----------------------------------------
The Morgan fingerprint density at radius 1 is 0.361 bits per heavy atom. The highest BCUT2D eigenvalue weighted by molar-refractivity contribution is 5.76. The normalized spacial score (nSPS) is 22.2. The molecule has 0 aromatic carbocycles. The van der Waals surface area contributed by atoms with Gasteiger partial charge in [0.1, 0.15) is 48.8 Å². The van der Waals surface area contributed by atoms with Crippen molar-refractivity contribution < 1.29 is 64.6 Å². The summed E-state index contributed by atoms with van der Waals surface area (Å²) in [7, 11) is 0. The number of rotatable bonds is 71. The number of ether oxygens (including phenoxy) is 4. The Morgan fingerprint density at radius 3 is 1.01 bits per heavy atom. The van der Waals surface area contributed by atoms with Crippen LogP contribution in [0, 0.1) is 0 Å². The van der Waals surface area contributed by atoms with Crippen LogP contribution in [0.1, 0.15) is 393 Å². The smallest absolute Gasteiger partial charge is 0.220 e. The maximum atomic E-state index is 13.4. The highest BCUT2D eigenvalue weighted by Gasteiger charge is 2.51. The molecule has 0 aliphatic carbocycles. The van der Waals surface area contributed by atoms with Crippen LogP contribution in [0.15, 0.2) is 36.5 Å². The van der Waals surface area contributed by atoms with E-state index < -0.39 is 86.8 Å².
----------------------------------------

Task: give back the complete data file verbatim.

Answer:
The Morgan fingerprint density at radius 1 is 0.361 bits per heavy atom. The highest BCUT2D eigenvalue weighted by molar-refractivity contribution is 5.76. The normalized spacial score (nSPS) is 22.2. The molecule has 0 aromatic carbocycles. The van der Waals surface area contributed by atoms with Gasteiger partial charge in [0.1, 0.15) is 48.8 Å². The van der Waals surface area contributed by atoms with Crippen molar-refractivity contribution < 1.29 is 64.6 Å². The summed E-state index contributed by atoms with van der Waals surface area (Å²) in [7, 11) is 0. The number of rotatable bonds is 71. The number of ether oxygens (including phenoxy) is 4. The Morgan fingerprint density at radius 3 is 1.01 bits per heavy atom. The van der Waals surface area contributed by atoms with Crippen LogP contribution in [0, 0.1) is 0 Å². The van der Waals surface area contributed by atoms with Crippen LogP contribution in [0.1, 0.15) is 393 Å². The smallest absolute Gasteiger partial charge is 0.220 e. The maximum atomic E-state index is 13.4. The highest BCUT2D eigenvalue weighted by Gasteiger charge is 2.51. The molecule has 0 aliphatic carbocycles. The van der Waals surface area contributed by atoms with Crippen LogP contribution in [0.15, 0.2) is 36.5 Å². The van der Waals surface area contributed by atoms with E-state index < -0.39 is 86.8 Å².